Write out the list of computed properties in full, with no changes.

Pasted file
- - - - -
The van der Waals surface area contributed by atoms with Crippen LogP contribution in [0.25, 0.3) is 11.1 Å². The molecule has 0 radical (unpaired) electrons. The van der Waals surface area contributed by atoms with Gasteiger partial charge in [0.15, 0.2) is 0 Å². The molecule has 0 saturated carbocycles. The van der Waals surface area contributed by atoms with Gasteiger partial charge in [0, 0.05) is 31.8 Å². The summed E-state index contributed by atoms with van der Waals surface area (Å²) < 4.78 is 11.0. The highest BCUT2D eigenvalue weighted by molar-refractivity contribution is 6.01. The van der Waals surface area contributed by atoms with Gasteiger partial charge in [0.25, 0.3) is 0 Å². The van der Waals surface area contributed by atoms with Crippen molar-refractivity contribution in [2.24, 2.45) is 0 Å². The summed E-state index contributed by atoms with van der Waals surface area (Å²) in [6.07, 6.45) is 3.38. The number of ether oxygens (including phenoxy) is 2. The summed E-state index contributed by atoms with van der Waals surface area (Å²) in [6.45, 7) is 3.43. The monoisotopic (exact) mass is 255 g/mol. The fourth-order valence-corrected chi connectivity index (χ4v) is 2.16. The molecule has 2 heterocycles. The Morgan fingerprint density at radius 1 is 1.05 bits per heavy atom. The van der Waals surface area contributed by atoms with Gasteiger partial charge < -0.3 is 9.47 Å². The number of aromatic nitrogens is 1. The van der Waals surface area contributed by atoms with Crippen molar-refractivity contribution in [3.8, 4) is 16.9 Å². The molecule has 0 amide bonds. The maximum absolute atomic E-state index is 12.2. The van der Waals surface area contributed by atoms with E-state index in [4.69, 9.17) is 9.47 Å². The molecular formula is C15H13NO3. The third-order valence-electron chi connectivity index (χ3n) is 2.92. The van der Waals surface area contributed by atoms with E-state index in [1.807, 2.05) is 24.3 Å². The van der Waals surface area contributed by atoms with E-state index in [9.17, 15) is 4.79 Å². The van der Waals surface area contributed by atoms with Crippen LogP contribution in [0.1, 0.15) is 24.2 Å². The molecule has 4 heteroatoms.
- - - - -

The van der Waals surface area contributed by atoms with Crippen LogP contribution in [0.25, 0.3) is 11.1 Å². The molecule has 0 radical (unpaired) electrons. The van der Waals surface area contributed by atoms with Gasteiger partial charge in [0.15, 0.2) is 0 Å². The molecule has 0 saturated carbocycles. The van der Waals surface area contributed by atoms with Gasteiger partial charge in [0, 0.05) is 31.8 Å². The summed E-state index contributed by atoms with van der Waals surface area (Å²) < 4.78 is 11.0. The highest BCUT2D eigenvalue weighted by molar-refractivity contribution is 6.01. The van der Waals surface area contributed by atoms with Gasteiger partial charge in [0.25, 0.3) is 0 Å². The van der Waals surface area contributed by atoms with Crippen molar-refractivity contribution in [2.24, 2.45) is 0 Å². The summed E-state index contributed by atoms with van der Waals surface area (Å²) in [6.07, 6.45) is 3.38. The number of ether oxygens (including phenoxy) is 2. The summed E-state index contributed by atoms with van der Waals surface area (Å²) in [6.45, 7) is 3.43. The monoisotopic (exact) mass is 255 g/mol. The fourth-order valence-corrected chi connectivity index (χ4v) is 2.16. The molecule has 2 heterocycles. The Morgan fingerprint density at radius 1 is 1.05 bits per heavy atom. The van der Waals surface area contributed by atoms with Gasteiger partial charge < -0.3 is 9.47 Å². The number of aromatic nitrogens is 1. The van der Waals surface area contributed by atoms with Crippen molar-refractivity contribution in [3.8, 4) is 16.9 Å². The molecule has 0 amide bonds. The maximum absolute atomic E-state index is 12.2. The van der Waals surface area contributed by atoms with E-state index in [4.69, 9.17) is 9.47 Å². The molecular formula is C15H13NO3. The third-order valence-electron chi connectivity index (χ3n) is 2.92. The van der Waals surface area contributed by atoms with E-state index in [1.807, 2.05) is 24.3 Å². The van der Waals surface area contributed by atoms with E-state index in [9.17, 15) is 4.79 Å². The van der Waals surface area contributed by atoms with Crippen LogP contribution in [0.1, 0.15) is 24.2 Å². The molecule has 4 heteroatoms.